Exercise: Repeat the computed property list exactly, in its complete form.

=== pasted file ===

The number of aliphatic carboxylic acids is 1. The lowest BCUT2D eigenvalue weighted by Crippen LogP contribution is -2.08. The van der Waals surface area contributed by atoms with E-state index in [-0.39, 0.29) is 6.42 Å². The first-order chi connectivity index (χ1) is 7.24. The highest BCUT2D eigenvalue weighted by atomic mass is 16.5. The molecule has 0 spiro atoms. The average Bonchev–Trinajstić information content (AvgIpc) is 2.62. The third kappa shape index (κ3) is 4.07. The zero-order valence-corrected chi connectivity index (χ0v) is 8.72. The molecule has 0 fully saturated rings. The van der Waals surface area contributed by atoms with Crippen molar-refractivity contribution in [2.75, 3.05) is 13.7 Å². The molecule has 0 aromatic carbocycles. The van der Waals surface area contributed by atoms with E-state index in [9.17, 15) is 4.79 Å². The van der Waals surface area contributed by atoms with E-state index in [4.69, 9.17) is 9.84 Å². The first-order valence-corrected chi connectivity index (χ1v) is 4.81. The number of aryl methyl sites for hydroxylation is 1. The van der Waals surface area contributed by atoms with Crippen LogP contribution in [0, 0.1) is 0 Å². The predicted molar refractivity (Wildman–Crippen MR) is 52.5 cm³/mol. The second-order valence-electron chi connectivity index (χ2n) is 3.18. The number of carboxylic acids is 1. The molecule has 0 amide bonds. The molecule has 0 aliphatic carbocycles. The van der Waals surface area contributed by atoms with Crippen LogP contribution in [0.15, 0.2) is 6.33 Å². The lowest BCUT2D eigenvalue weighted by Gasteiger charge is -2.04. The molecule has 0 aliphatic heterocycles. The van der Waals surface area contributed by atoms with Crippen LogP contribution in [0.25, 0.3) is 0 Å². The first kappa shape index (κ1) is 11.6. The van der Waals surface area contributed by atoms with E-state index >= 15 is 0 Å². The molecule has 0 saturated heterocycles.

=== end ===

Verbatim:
The number of aliphatic carboxylic acids is 1. The lowest BCUT2D eigenvalue weighted by Crippen LogP contribution is -2.08. The van der Waals surface area contributed by atoms with E-state index in [-0.39, 0.29) is 6.42 Å². The first-order chi connectivity index (χ1) is 7.24. The highest BCUT2D eigenvalue weighted by atomic mass is 16.5. The molecule has 0 spiro atoms. The average Bonchev–Trinajstić information content (AvgIpc) is 2.62. The third kappa shape index (κ3) is 4.07. The zero-order valence-corrected chi connectivity index (χ0v) is 8.72. The molecule has 0 fully saturated rings. The van der Waals surface area contributed by atoms with Crippen molar-refractivity contribution in [2.75, 3.05) is 13.7 Å². The molecule has 0 aromatic carbocycles. The van der Waals surface area contributed by atoms with E-state index in [9.17, 15) is 4.79 Å². The van der Waals surface area contributed by atoms with E-state index in [4.69, 9.17) is 9.84 Å². The first-order valence-corrected chi connectivity index (χ1v) is 4.81. The number of aryl methyl sites for hydroxylation is 1. The van der Waals surface area contributed by atoms with Crippen LogP contribution in [0, 0.1) is 0 Å². The predicted molar refractivity (Wildman–Crippen MR) is 52.5 cm³/mol. The second-order valence-electron chi connectivity index (χ2n) is 3.18. The number of carboxylic acids is 1. The molecule has 0 amide bonds. The molecule has 0 aliphatic carbocycles. The van der Waals surface area contributed by atoms with Crippen LogP contribution in [0.15, 0.2) is 6.33 Å². The lowest BCUT2D eigenvalue weighted by Gasteiger charge is -2.04. The molecule has 0 aliphatic heterocycles. The van der Waals surface area contributed by atoms with Crippen LogP contribution in [0.25, 0.3) is 0 Å². The first kappa shape index (κ1) is 11.6. The van der Waals surface area contributed by atoms with E-state index >= 15 is 0 Å². The molecule has 0 saturated heterocycles.